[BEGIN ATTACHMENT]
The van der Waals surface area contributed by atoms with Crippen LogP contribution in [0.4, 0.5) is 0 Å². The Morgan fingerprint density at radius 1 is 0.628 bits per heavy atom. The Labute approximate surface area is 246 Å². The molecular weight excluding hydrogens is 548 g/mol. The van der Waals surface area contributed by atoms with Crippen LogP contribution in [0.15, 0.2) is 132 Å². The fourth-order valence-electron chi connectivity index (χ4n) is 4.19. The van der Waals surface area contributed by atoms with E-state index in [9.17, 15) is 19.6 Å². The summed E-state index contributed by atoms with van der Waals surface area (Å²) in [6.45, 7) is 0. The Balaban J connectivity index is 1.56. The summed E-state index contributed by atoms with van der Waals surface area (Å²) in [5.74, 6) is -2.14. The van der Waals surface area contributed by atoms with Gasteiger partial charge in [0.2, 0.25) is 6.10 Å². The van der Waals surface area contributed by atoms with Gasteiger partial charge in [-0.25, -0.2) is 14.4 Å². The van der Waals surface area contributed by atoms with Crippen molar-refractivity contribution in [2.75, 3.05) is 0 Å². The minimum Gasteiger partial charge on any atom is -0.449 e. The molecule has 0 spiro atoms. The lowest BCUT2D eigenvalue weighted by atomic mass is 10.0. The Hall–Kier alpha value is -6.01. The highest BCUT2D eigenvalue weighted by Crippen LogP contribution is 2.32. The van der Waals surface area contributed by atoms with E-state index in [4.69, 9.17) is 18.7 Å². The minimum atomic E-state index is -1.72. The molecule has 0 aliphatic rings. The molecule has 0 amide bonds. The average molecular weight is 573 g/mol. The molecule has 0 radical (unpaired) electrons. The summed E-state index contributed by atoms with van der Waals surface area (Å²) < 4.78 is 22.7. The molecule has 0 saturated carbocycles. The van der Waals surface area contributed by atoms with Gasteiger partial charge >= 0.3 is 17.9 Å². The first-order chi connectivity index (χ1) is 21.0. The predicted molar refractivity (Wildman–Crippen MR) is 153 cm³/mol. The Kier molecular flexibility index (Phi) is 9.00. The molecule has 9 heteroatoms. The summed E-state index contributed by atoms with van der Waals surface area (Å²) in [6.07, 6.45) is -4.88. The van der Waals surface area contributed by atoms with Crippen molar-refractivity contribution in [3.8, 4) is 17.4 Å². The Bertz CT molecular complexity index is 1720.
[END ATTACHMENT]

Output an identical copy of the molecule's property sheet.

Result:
The van der Waals surface area contributed by atoms with Crippen LogP contribution in [0.4, 0.5) is 0 Å². The Morgan fingerprint density at radius 1 is 0.628 bits per heavy atom. The Labute approximate surface area is 246 Å². The molecular weight excluding hydrogens is 548 g/mol. The van der Waals surface area contributed by atoms with Crippen LogP contribution in [0.15, 0.2) is 132 Å². The fourth-order valence-electron chi connectivity index (χ4n) is 4.19. The van der Waals surface area contributed by atoms with E-state index in [9.17, 15) is 19.6 Å². The summed E-state index contributed by atoms with van der Waals surface area (Å²) in [6.45, 7) is 0. The Balaban J connectivity index is 1.56. The summed E-state index contributed by atoms with van der Waals surface area (Å²) in [5.74, 6) is -2.14. The van der Waals surface area contributed by atoms with Gasteiger partial charge in [0.2, 0.25) is 6.10 Å². The van der Waals surface area contributed by atoms with Gasteiger partial charge in [-0.25, -0.2) is 14.4 Å². The van der Waals surface area contributed by atoms with Crippen molar-refractivity contribution in [2.75, 3.05) is 0 Å². The minimum Gasteiger partial charge on any atom is -0.449 e. The molecule has 0 spiro atoms. The lowest BCUT2D eigenvalue weighted by atomic mass is 10.0. The Hall–Kier alpha value is -6.01. The highest BCUT2D eigenvalue weighted by Crippen LogP contribution is 2.32. The van der Waals surface area contributed by atoms with E-state index in [4.69, 9.17) is 18.7 Å². The minimum atomic E-state index is -1.72. The molecule has 0 aliphatic rings. The molecule has 0 amide bonds. The average molecular weight is 573 g/mol. The molecule has 0 radical (unpaired) electrons. The summed E-state index contributed by atoms with van der Waals surface area (Å²) < 4.78 is 22.7. The molecule has 0 saturated carbocycles. The van der Waals surface area contributed by atoms with Gasteiger partial charge >= 0.3 is 17.9 Å². The first-order chi connectivity index (χ1) is 21.0. The predicted molar refractivity (Wildman–Crippen MR) is 153 cm³/mol. The Kier molecular flexibility index (Phi) is 9.00. The molecule has 9 heteroatoms. The summed E-state index contributed by atoms with van der Waals surface area (Å²) in [6.07, 6.45) is -4.88. The van der Waals surface area contributed by atoms with Crippen molar-refractivity contribution in [3.8, 4) is 17.4 Å². The Bertz CT molecular complexity index is 1720.